Travel the world without leaving Australia

Did you know we have some great substitutes for iconic overseas hotspots right here in Australia? Whether you’ve always wanted to visit Bordeaux, the Maldives or the Grand Canyon, here are some of the ways you can explore the world’s most popular attractions without leaving the country.

The Port Arthur Penal Settlement: The Alcatraz of Australia

Many people are interested in visiting Alcatraz because of its long history, dating back to the early 1800s when it was first used as a military fort. The island also has a dark and mysterious past, as it was once home to a notorious federal prison. Today, Alcatraz Island is a popular tourist destination, offering stunning views of San Francisco Bay, as well as a chance to learn about the island’s unique history.

The Port Arthur Penal Settlement in Tasmania is the Australian version of Alcatraz – and a premier tourist attraction.

Port Arthur is best known for its history as a penal colony, and for being one of the most well-preserved colonial sites in Australia. The town has some beautiful historical buildings and monuments, as well as a number of museums and galleries. Visitors can also take part in a range of activities, such as boat tours, kayaking, and bushwalking.

The Nitmiluk Gorge: The Grand Canyon of Australia

The Grand Canyon is one of the most popular tourist destinations in the United States, and for good reason. This natural wonder is truly a sight to behold, and the views are incredible no matter where you stand.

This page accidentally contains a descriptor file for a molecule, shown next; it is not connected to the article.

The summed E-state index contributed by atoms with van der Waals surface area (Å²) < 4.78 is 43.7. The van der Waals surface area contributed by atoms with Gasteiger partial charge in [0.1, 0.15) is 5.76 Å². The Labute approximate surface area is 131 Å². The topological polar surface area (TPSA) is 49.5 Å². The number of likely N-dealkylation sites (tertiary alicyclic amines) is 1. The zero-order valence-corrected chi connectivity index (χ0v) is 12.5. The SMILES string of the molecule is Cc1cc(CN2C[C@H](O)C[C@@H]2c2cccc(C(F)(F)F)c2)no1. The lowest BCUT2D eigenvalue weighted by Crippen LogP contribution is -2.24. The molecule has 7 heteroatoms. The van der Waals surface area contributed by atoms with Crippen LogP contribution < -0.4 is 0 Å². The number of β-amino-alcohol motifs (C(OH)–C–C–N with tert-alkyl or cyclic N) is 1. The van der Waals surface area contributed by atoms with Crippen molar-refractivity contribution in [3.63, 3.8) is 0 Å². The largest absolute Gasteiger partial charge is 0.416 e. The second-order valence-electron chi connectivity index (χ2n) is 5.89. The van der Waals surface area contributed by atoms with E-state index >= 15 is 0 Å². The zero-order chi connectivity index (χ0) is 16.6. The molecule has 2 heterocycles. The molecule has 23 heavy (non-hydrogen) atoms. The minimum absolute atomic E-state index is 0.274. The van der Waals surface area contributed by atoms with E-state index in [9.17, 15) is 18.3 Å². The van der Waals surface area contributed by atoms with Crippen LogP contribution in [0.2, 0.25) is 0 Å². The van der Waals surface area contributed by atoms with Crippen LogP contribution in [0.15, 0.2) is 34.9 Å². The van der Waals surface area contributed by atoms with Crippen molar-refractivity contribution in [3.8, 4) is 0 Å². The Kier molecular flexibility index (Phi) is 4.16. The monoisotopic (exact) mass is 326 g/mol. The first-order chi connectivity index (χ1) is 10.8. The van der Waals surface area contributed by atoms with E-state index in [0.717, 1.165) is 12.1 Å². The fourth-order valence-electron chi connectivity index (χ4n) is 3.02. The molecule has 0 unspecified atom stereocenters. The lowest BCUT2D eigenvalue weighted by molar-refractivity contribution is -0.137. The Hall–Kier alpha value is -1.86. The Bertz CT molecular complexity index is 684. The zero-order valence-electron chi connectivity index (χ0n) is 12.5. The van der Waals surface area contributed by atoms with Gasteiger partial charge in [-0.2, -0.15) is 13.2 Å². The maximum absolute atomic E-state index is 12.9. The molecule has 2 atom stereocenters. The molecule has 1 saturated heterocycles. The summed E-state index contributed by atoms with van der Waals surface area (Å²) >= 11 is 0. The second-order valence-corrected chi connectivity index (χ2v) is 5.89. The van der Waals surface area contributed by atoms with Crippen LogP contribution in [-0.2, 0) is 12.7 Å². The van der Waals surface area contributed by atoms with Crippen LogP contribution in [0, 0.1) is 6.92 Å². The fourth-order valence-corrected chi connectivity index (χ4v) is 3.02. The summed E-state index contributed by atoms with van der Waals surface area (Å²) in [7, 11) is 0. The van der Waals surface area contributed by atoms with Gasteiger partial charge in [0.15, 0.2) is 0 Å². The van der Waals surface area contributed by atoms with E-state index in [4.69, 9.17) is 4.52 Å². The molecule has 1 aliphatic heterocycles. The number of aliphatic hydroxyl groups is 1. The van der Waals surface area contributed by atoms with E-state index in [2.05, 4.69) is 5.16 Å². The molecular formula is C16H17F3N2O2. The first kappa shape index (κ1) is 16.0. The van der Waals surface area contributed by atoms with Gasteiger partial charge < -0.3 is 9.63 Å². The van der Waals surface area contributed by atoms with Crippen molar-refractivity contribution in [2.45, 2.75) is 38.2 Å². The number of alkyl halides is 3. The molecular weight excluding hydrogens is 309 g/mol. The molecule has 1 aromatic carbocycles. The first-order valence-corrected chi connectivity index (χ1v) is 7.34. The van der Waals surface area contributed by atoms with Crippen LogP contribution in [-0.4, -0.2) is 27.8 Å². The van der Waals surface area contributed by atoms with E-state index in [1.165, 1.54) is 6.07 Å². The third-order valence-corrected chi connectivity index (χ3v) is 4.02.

It’s also a great place to learn about geology, the layers of rock and sediment offer a unique look into the Earth’s history, and there are plenty of ranger-led programs and tours available to help you make the most of your visit.

Australia’s answer to the Grand Canyon is Nitmiluk Gorge (formerly Katherine Gorge), located close to the town of the same name. It’s actually a series of 13 gorges spread across some of the most rugged and spectacular landscapes in the country, with rapids, waterfalls and stunning cliff faces.

The Tanami Desert: The Mojave Desert of Australia

Famous for its aridity, harsh conditions, and haunting landscapes, the Mojave Desert has lent an otherworldly backdrop to movies such as Star Trek and Fear and Loathing in Las Vegas. It encompasses Death Valley, the hottest place in North America.

In Australia, the Tanami Desert will give you a glimpse of that stark, red, alien-looking landscape you’ve only seen in movies.

The Daintree Rainforest: The Amazon jungle of Australia

The Amazon rainforest, covering much of north-western Brazil and extending into Colombia, Peru and other South American countries, is the world’s largest tropical rainforest, famed for its biodiversity. It’s criss-crossed by thousands of rivers, including the powerful Amazon.

Exploring the Amazon is the dream of many would-be explorers, but if you prefer rainforest journeys without piranhas or malaria, there’s a great option Down Under. The 1200-square-kilometre Daintree Rainforest in far north Queensland is the biggest patch of continuous tropical rainforest in Australia, complete with cassowaries and crocodiles.